Family Leguminoseae (Mimosaceae)
Synonyms: Calliandra sodiroi, Calliandra stricta, Calliandra subnervosa, Feuilleea angustifolia
Bobinsana is a shrubby tree growing 4 to 6 meters high, usually found along rivers and streams. . It is native to Peru, Ecuador, Colombia, Brazil and Bolivia. In the Amazon basin, bobinsana blooms monthly in synchrony.
Common Names in the Peruvian Amazon
bobinsana, bobinzana, balata, bobensana, bubinianal, bubinsana, bushiglla, capabo, chipero, cigana, koprupi, kori-sacha, kuanti, neweí, quinilla blanca, semein, sháwi, yacu yutzu, yopoyo
Traditional Uses and Preparation
Bobinsana produces lovely pink to reddish starburst flowers characteristic of the Mimosa family. The tree produces a usable resinous gum that is sometimes extracted and sold commercially. It is widely cultivated for medicinal, shamanic, and ornamental purposes. All parts of the plant are used.
In the Peruvian Amazon, An acohol tincture of bobinzana stems and leaves is taken in shamanic ceremonies to open and heal the heart, to increase empathy, to strengthen one’s connection with nature, and provide spiritual grounding.
Bobinsana produces lucid and colorful visionary dreams. Doctorcita Bobinsana,as she is affectionately called by Amazonian curanderos, is a gentle healing plant spirit enhancing empathy, compassion, clarity, and concentration. Maestro curanderos often incorporate small amounts of bobinsana in their Ayahuasca medicine for it’s heart-opening and healing properties.
Some documented medicinal uses of bobinsana
Bobinsana is used as a heart tonic, stimulant, and energizer. The entire plant is used. Stems, leaves, flowers, bark, and roots are decocted in sugar cane alcohol (aguardiente) with wild jungle honey added for medicinal qualities and flavor.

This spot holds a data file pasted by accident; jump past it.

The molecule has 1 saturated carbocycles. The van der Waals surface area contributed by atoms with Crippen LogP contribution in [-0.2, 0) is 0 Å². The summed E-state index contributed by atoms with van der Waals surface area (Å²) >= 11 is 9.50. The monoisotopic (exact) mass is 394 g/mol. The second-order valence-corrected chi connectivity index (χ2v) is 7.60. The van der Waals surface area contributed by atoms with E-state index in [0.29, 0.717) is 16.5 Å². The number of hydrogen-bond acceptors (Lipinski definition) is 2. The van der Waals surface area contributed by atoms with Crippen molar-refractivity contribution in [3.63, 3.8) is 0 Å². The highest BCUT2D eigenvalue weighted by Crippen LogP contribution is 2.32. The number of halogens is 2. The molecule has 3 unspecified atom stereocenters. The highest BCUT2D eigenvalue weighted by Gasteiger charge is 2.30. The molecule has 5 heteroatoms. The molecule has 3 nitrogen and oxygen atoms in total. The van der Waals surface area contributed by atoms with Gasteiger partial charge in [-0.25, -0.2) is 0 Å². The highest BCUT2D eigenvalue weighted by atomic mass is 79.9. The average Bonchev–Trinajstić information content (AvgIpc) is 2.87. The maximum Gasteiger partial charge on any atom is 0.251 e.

The simple preparation is to macerate the bark and roots in water for 24 hours. The dosage is one cup is taken twice daily. This preparation is used to treat rheumatism, uterine cancer, nasal congestion,inflammation, and as a blood purifier.
Bobinsana is traditionally used as a contraceptive in Peru. While there is no research to confirm it’s effectiveness, those seeking pregnancy should not take bobinsana. No antagonistic interactions with drugs or other plants are known.
Indians of the Rio Pastaza consider bobinsana a stimulant. They prepare a decoction of the roots to take for strength and energy.
The Shipibo-Conibo Indians in the Ucayali area of Peru call the tree semein and prepare a bark tincture for rheumatism, arthritis, colds, uterine disorders, and edema (water retention).
Indigenous people in the Madre de Dios region of the Peruvian Amazon prepare a bark tincture with aguardiente for bone pain, arthritis, rheumatism, and colds. They also grate the bark into baths to increase resistance to sickness and to resist cold and chills.